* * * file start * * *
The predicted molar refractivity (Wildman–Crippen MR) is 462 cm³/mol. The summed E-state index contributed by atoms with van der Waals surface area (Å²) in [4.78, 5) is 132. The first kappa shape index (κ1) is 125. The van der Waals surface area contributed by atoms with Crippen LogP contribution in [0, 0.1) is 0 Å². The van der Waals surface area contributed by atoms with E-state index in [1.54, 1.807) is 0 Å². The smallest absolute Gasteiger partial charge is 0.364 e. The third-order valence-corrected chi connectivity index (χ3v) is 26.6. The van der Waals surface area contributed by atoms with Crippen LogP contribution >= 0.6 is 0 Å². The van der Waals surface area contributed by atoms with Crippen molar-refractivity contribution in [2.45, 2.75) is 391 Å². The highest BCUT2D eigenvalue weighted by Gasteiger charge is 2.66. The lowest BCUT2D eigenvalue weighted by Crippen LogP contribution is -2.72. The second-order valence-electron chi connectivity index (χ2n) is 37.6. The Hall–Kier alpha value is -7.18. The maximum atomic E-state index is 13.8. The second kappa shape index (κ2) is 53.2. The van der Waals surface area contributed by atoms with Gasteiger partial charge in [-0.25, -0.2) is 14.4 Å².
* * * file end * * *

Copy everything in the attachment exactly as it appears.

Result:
The predicted molar refractivity (Wildman–Crippen MR) is 462 cm³/mol. The summed E-state index contributed by atoms with van der Waals surface area (Å²) in [4.78, 5) is 132. The first kappa shape index (κ1) is 125. The van der Waals surface area contributed by atoms with Crippen LogP contribution in [0, 0.1) is 0 Å². The van der Waals surface area contributed by atoms with E-state index in [1.54, 1.807) is 0 Å². The smallest absolute Gasteiger partial charge is 0.364 e. The third-order valence-corrected chi connectivity index (χ3v) is 26.6. The van der Waals surface area contributed by atoms with Crippen LogP contribution >= 0.6 is 0 Å². The van der Waals surface area contributed by atoms with Crippen molar-refractivity contribution in [2.45, 2.75) is 391 Å². The highest BCUT2D eigenvalue weighted by Gasteiger charge is 2.66. The lowest BCUT2D eigenvalue weighted by Crippen LogP contribution is -2.72. The second-order valence-electron chi connectivity index (χ2n) is 37.6. The Hall–Kier alpha value is -7.18. The maximum atomic E-state index is 13.8. The second kappa shape index (κ2) is 53.2. The van der Waals surface area contributed by atoms with Gasteiger partial charge in [-0.25, -0.2) is 14.4 Å².